Monday, January 30, 1996
Mr. Bacon: Good afternoon. Welcome to our briefing. I'd like to start by welcoming back Lieutenant Colonel Rick Scott who as you know has been in Tuzla for the last five or six weeks. He was one of the first PAO's in there, and I think that his good work over there has helped make the access to that operation as open as its been.
I'd also like to fill you in on where we stand on the close down of Guantanamo [ph] Bay. Today we're flying out 172 migrants, Cuban migrants to Homestead Air Force Base, and tomorrow, we'll fly out 124. That will leave just 30 migrants at Guantanamo Bay who are awaiting immigration decisions on whether they come to the United States or go back to Cuba. These are special asylum cases that are being reviewed. So, we will have by tomorrow removed all of the Cuban migrants who are not subject to special review. I don't know when the Immigration and Naturalization Service will complete its review of these 30 cases, but we hope to have the Cuban migrants all out of Guantanamo Bay as soon as possible. But by tomorrow essentially, that operation will be over and we'll be left just with the special review cases.
With that, I will take your questions on this or other issues.
Q: Can you bring us up to date the investigation of the F-14 crash and tellus why given the history of crashes by F-14's in the last year and a half why they haven't been grounded earlier and not a new investigation.
A: Well, first of all, this crash is a matter of great concern to Secretary Perry and to chief of naval operations, Admiral Boorda. The Secretary and the Deputy Secretary John White met with Admiral Prueher and Admiral Prugher, the vice chief of naval operations, early this afternoon to discuss how the investigation is going. We believe that the investigation underway in Tennessee is being handled very well, and the Navy will answer your questions on that at the appropriate time. We will not have results for some time.
On the second question about F-14's, the loss rate or the major damage rate of F-14's what we call class A mishap rate for F-14's is slightly less than that for the combined Navy-Marine Corps fighter fleet.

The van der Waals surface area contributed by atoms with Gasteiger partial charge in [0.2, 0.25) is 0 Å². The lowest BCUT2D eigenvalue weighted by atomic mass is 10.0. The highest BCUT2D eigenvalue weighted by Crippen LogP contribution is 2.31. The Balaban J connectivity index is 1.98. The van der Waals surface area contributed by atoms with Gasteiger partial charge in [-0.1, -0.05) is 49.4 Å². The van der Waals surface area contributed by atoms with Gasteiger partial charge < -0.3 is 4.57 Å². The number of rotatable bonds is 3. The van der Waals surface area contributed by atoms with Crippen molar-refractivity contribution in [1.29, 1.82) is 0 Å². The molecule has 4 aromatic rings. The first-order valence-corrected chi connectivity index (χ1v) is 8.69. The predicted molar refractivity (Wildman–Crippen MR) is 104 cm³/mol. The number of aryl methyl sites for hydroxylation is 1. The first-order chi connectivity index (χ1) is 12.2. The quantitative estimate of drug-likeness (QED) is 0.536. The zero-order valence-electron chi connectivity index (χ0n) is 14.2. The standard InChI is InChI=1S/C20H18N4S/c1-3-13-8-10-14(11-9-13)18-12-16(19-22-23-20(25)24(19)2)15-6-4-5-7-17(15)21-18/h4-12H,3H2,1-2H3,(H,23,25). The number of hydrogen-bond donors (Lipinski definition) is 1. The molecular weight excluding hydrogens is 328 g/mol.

Q: Would you deny that there's not been a trend of F-14 crashes in the last year and a half and perhaps some other steps should've been taken prior to groudning these planes?.
A: Part of what the Navy is doing now is investigating not just this particular accident, but looking at every aspect that could be involved in this crash. And it would be inappropriate to comment right now to single out any type of reason for this accident until one, we know what the causes of this accident were and two, until we complete a broad investigation into, into the Navy's flying and training procedures, and that all becomes part of an investigation when we look at a crash like this. We look at everything and we will hear. It's not just isolated to what happened in Nashville. We will look broadly at how we got to this tragic point.
Q: Again, why wait until five people are killed. Would you deny that there's been a trend of F-14 crashes over the last year and a half?
A: I am not going -- I think we have to wait and find out all the facts.
Q: Ken, can you explain why this F-14 flew to Nashville? And a follow up. Can you tell us where the pilots parents were when that plane took off on the return trip to California?
A: The Navy has navigational training procedures which involve flights over land, and the destinations of these cross country flights are chosen by the air crew. There are rules limiting -- defining these flights. For instance, flight -- a crew can't make repeated flights to one home area, for instance, of a pilot. This Lieutenant Commander Bates who was the pilot of this plane had not made any cross country training flights to the Nashville area during the last two years. He was well in the envelope of the rules here. But, he was -- it was perfectly appropriate for him to choose his destination.